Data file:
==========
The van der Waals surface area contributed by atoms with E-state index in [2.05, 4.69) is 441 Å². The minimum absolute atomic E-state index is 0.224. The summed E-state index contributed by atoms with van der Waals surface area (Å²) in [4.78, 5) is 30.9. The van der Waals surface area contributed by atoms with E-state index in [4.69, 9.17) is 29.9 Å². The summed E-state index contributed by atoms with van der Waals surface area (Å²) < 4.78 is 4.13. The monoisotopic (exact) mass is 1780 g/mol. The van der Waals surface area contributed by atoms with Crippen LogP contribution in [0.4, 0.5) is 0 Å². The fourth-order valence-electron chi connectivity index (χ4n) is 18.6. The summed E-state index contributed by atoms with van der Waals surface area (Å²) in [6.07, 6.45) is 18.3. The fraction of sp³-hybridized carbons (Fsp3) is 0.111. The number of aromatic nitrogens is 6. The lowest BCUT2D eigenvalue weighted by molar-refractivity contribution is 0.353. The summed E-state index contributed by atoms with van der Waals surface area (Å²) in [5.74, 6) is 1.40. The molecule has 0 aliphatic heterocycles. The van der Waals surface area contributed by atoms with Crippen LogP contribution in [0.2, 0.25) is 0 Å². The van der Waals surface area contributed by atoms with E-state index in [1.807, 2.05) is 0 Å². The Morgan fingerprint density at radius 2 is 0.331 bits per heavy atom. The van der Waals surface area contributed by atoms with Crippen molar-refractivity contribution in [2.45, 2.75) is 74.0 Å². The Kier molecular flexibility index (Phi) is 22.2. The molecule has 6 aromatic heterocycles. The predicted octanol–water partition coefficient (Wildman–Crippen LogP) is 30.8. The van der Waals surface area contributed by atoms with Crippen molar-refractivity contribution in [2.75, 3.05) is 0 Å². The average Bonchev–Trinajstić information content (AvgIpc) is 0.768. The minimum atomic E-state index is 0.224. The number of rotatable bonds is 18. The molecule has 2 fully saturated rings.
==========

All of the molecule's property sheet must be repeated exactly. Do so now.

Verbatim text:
The van der Waals surface area contributed by atoms with E-state index in [2.05, 4.69) is 441 Å². The minimum absolute atomic E-state index is 0.224. The summed E-state index contributed by atoms with van der Waals surface area (Å²) in [4.78, 5) is 30.9. The van der Waals surface area contributed by atoms with E-state index in [4.69, 9.17) is 29.9 Å². The summed E-state index contributed by atoms with van der Waals surface area (Å²) < 4.78 is 4.13. The monoisotopic (exact) mass is 1780 g/mol. The van der Waals surface area contributed by atoms with Crippen LogP contribution in [0.4, 0.5) is 0 Å². The fourth-order valence-electron chi connectivity index (χ4n) is 18.6. The summed E-state index contributed by atoms with van der Waals surface area (Å²) in [6.07, 6.45) is 18.3. The fraction of sp³-hybridized carbons (Fsp3) is 0.111. The number of aromatic nitrogens is 6. The lowest BCUT2D eigenvalue weighted by molar-refractivity contribution is 0.353. The summed E-state index contributed by atoms with van der Waals surface area (Å²) in [5.74, 6) is 1.40. The molecule has 0 aliphatic heterocycles. The van der Waals surface area contributed by atoms with Crippen LogP contribution in [0.2, 0.25) is 0 Å². The van der Waals surface area contributed by atoms with E-state index in [1.807, 2.05) is 0 Å². The Morgan fingerprint density at radius 2 is 0.331 bits per heavy atom. The van der Waals surface area contributed by atoms with Crippen molar-refractivity contribution in [2.45, 2.75) is 74.0 Å². The Kier molecular flexibility index (Phi) is 22.2. The molecule has 6 aromatic heterocycles. The predicted octanol–water partition coefficient (Wildman–Crippen LogP) is 30.8. The van der Waals surface area contributed by atoms with Crippen molar-refractivity contribution in [2.75, 3.05) is 0 Å². The average Bonchev–Trinajstić information content (AvgIpc) is 0.768. The minimum atomic E-state index is 0.224. The number of rotatable bonds is 18. The molecule has 2 fully saturated rings.